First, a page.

Should a moose hunt be allowed on Isle Royale National Park? Some Michigan lawmakers think so
Jan 19, 2020 05:19AM
By Lauren Gibbons from mlive.com - January 18, 2020
In one of Michigan’s most remote locations, a steadily increasing moose population is putting extra pressure on the trees that make up the bulk of their diet - and some lawmakers think a lottery hunt could help bring balance to the ecosystem.
The House Natural Resources Committee heard testimony Tuesday on a resolution supporting a limited moose hunt on Isle Royale National Park, and are expected to vote on it at their next meeting.
The park - a 206-square-mile archipelago in Lake Superior located about 60 miles from Michigan’s Upper Peninsula - is Michigan’s largest wilderness area and is home to carefully-tracked populations of wolves and moose. The last published estimates showed more than 2,000 moose on Isle Royale, up from an estimated 1,500 moose in 2018.
The National Park Service is in the midst of a multiyear effort to relocate up to 30 wolves to the island to restore the island’s historic population levels. The wolves are the primary predator of the moose, but the population dropped to as low as two in recent years due to inbreeding, disease and other issues.
Researchers say the new wolves are quickly adapting to killing the moose. But supporters of the House resolution are concerned the wolves won’t be able to cull the moose population fast enough to protect Isle Royale’s balsam fir trees, which make up a large portion of the moose diet and are being impacted by over-browsing.
“You can continue to establish that wolf pack, but why not do a moose hunt in the meantime to help cull the herd down to help manage that population, so you don’t destroy the vegetation on the island,” said Rep. Steven Johnson, R-Wayland, who originally introduced the resolution in September with bipartisan support.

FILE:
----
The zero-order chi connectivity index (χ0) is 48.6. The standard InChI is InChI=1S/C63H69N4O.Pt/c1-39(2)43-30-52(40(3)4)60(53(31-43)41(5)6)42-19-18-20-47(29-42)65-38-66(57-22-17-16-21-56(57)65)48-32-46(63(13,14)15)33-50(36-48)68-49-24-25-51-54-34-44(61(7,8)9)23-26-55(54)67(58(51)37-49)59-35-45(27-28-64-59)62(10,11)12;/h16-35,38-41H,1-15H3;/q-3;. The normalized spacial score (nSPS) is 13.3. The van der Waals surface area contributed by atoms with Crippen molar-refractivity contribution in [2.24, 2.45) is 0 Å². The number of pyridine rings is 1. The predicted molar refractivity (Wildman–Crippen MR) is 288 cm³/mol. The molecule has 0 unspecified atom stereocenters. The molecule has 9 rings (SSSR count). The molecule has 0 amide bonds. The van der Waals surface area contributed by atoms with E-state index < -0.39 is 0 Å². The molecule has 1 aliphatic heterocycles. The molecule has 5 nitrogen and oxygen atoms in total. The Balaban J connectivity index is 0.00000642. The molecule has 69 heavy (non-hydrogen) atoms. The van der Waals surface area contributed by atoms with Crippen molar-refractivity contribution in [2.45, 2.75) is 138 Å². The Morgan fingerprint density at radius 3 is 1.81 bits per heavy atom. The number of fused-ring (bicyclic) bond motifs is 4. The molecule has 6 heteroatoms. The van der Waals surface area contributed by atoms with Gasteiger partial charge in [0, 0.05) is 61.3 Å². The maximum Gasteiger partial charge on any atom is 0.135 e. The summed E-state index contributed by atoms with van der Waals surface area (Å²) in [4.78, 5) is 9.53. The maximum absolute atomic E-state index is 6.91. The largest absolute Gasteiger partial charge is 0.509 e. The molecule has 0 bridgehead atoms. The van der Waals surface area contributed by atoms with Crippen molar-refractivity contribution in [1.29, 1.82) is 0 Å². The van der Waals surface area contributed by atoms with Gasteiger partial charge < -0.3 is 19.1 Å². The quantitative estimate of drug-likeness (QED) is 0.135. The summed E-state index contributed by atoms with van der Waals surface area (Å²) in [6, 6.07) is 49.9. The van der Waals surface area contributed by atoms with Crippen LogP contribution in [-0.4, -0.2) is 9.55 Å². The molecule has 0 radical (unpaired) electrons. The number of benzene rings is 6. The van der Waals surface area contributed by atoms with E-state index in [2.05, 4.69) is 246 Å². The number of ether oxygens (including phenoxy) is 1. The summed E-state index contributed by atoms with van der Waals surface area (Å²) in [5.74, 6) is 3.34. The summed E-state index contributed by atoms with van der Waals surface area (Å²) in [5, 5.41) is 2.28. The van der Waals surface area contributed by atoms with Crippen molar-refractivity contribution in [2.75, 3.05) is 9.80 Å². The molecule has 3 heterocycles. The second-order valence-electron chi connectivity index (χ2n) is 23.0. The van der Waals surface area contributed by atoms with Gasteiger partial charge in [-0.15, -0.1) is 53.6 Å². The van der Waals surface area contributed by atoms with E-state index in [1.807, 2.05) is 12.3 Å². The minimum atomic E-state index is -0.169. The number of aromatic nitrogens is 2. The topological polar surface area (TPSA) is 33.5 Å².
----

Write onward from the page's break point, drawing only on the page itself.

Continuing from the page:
Other sponsors include state Reps. Gregory Markkanen, R-Houghton; David LaGrand, D-Grand Rapids; and John Chirkun, D-Roseville.
Because Isle Royale is under the National Park Service’s jurisdiction, a hunt at the park would require federal approval. A 2018 NPS report on the subject dismissed the idea of moose hunts or a managed culling of the population, noting logistical difficulties and potential impacts to Isle Royale’s wilderness.
No motor vehicles are allowed on Isle Royale, and the park is only accessible by boat or seaplane, which could make it tough to track moose or successfully transport moose meat out of the park.
Johnson said he thinks hunters are up for the challenge, adding the prospect could be a financial boon for the park and the state: “When you have prime wilderness hunting location with abundant wildlife opportunity, hunters find the way to get there - they find a way to get their meat out,” he said.
Sarah Hoy, a research assistant professor at Michigan Tech University, is one of the leads on an annual study of moose-wolf relations at the park each year. She said the new wolves haven’t been on Isle Royale for long, so it’s hard to know what their long-term impact on the moose population will be yet.
Researchers will be back at the park soon to get the latest estimates of the populations. Hoy noted about 60 moose were confirmed killed by wolves in sites searched before October 2019.
The moose population also faced tough conditions in 2019 due to a late spring and deep, compacted snow that made it difficult to access food sources, Hoy said.
“It’s likely that the survival in moose is lower this year, just because of that hard winter they experienced,” she said. “I’m expecting growth of the population has slowed."
The House resolution has support from the Michigan United Conservation Clubs. The group’s executive director, Amy Trotter, said implementing a regulated system could allow interested hunters to take part in helping balance the ecosystem while having a great recreational opportunity.
The Michigan Environmental Council and the Michigan Sierra Club opposed the resolution.
If it’s passed, copies of the resolution would be forwarded to the director of the National Parks Service, members of Michigan’s congressional delegation, the director of the Department of Natural Resources and Gov. Gretchen Whitmer.
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